India’s Democracy

Atanu Dey writes in a topical post:

I don’t think what we have currently in India to be a true democracy. It is what I would call a cargo cult democracy.

India has a cargo-cult democracy because it appears to be a democracy on the surface. Like a movie set, the facade presents a reasonable facsimilie of the real thing, but behind it, there is little substance. The hundreds of millions go through the motion of expressing their preference. But uninformed preference expressed haphazardly in a system that is corrupt to the core is not a receipe for a system of governance. It is no wonder that India ends up with “leaders” such as Rabri Devi and Laloo Yadav and Sonia Gandhi.

Democracy does not work in India. That is not to say that the fault lies with the idea of democracy. As a system of governance, there are few alternatives, just as markets are the best way to organize economic activities. But markets are prone to failures if its pre-conditions are not met. So also, democracy does not work in India because its necessary conditions are not met.

The challenge is therefore to ensure that we address the many failures that impede the workings of a democratic system. Installing electronic voting machines will do nothing towards that. Nor will the endless exhortation for people to go out and vote change the outcome. Even if every one of us were to vote, it would still be pointless if the choice we have is to elect either Tweedledum or Tweedledee.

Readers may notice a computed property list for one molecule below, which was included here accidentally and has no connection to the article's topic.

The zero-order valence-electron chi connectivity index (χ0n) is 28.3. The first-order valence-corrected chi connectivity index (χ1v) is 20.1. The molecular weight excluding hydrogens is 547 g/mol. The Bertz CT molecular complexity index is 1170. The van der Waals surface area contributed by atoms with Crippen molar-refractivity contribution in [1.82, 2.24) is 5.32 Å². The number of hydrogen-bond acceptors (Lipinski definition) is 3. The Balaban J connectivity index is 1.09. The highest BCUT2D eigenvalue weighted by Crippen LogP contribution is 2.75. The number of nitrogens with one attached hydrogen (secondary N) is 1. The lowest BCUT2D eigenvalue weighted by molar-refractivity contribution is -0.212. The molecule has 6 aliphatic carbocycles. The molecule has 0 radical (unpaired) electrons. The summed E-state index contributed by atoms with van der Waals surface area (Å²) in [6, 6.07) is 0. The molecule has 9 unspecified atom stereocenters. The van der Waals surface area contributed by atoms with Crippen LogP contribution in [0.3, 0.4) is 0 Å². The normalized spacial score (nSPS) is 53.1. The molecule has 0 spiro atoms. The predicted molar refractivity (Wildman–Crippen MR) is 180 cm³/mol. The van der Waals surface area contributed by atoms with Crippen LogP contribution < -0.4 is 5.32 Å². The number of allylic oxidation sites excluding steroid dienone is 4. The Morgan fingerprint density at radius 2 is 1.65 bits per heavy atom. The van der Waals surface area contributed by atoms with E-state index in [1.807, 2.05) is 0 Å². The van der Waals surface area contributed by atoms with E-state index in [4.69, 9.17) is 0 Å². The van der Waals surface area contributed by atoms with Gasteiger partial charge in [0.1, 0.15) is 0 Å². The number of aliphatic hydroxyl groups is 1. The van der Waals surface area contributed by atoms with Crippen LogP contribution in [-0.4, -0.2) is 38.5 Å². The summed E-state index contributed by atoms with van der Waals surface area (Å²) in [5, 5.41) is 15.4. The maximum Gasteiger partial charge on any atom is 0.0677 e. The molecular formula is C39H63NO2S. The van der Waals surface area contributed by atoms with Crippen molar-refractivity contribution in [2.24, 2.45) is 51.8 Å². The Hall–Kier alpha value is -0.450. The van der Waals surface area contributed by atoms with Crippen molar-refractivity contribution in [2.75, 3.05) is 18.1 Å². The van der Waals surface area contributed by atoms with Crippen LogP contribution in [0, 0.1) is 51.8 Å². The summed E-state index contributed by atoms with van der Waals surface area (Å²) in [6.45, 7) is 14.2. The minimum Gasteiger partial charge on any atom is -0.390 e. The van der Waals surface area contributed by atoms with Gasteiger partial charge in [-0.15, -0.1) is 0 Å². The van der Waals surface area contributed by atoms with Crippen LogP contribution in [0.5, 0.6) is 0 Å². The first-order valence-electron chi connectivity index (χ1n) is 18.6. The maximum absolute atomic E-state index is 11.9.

It is a long and hard road to the place where democracy has any meaning. The first step along that road is undoubtedly universal primary education. Universal primary education is a prerequisite for universal adult franchise. Without primary education, you cannot have a literate and informed adult. Without an informed electorate, you cannot have a meaningful democracy. Perhaps that is the reason for the neglect of universal primary education — for that would down the road mean that the feudal lords of the ruling families will no longer be able to rule based simply on loyalty and may even have to work for a living.

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Rajesh Jain

An Entrepreneur based in Mumbai, India.